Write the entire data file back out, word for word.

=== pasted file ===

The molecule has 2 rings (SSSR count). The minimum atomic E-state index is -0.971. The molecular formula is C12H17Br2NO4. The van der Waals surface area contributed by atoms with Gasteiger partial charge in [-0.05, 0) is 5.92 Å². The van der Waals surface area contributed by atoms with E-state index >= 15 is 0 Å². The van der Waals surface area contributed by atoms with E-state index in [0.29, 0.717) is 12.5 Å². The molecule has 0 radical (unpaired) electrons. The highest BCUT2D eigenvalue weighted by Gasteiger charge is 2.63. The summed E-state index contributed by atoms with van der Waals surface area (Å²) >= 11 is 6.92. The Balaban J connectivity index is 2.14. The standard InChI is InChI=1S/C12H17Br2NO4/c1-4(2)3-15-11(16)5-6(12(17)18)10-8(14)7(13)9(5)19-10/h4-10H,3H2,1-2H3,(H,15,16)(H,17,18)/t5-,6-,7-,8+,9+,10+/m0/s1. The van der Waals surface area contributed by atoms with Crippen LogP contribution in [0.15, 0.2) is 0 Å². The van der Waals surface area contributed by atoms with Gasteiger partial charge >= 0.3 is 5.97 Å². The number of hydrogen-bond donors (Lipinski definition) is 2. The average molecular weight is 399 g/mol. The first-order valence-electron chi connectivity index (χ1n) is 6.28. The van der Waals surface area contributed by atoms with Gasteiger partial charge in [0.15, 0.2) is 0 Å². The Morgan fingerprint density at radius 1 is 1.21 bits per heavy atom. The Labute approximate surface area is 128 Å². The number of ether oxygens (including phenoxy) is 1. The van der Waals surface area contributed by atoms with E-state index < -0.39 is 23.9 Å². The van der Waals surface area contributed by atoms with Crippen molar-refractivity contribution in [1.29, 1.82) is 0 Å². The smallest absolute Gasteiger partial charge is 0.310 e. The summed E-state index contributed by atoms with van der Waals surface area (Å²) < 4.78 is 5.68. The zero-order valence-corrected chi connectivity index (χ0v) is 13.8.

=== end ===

The molecule has 2 rings (SSSR count). The minimum atomic E-state index is -0.971. The molecular formula is C12H17Br2NO4. The van der Waals surface area contributed by atoms with Gasteiger partial charge in [-0.05, 0) is 5.92 Å². The van der Waals surface area contributed by atoms with E-state index >= 15 is 0 Å². The van der Waals surface area contributed by atoms with E-state index in [0.29, 0.717) is 12.5 Å². The molecule has 0 radical (unpaired) electrons. The highest BCUT2D eigenvalue weighted by Gasteiger charge is 2.63. The summed E-state index contributed by atoms with van der Waals surface area (Å²) >= 11 is 6.92. The Balaban J connectivity index is 2.14. The standard InChI is InChI=1S/C12H17Br2NO4/c1-4(2)3-15-11(16)5-6(12(17)18)10-8(14)7(13)9(5)19-10/h4-10H,3H2,1-2H3,(H,15,16)(H,17,18)/t5-,6-,7-,8+,9+,10+/m0/s1. The van der Waals surface area contributed by atoms with Crippen LogP contribution in [0.15, 0.2) is 0 Å². The van der Waals surface area contributed by atoms with Gasteiger partial charge >= 0.3 is 5.97 Å². The number of hydrogen-bond donors (Lipinski definition) is 2. The average molecular weight is 399 g/mol. The first-order valence-electron chi connectivity index (χ1n) is 6.28. The van der Waals surface area contributed by atoms with Gasteiger partial charge in [0.15, 0.2) is 0 Å². The Morgan fingerprint density at radius 1 is 1.21 bits per heavy atom. The Labute approximate surface area is 128 Å². The number of ether oxygens (including phenoxy) is 1. The van der Waals surface area contributed by atoms with E-state index < -0.39 is 23.9 Å². The van der Waals surface area contributed by atoms with Crippen molar-refractivity contribution in [1.29, 1.82) is 0 Å². The smallest absolute Gasteiger partial charge is 0.310 e. The summed E-state index contributed by atoms with van der Waals surface area (Å²) < 4.78 is 5.68. The zero-order valence-corrected chi connectivity index (χ0v) is 13.8.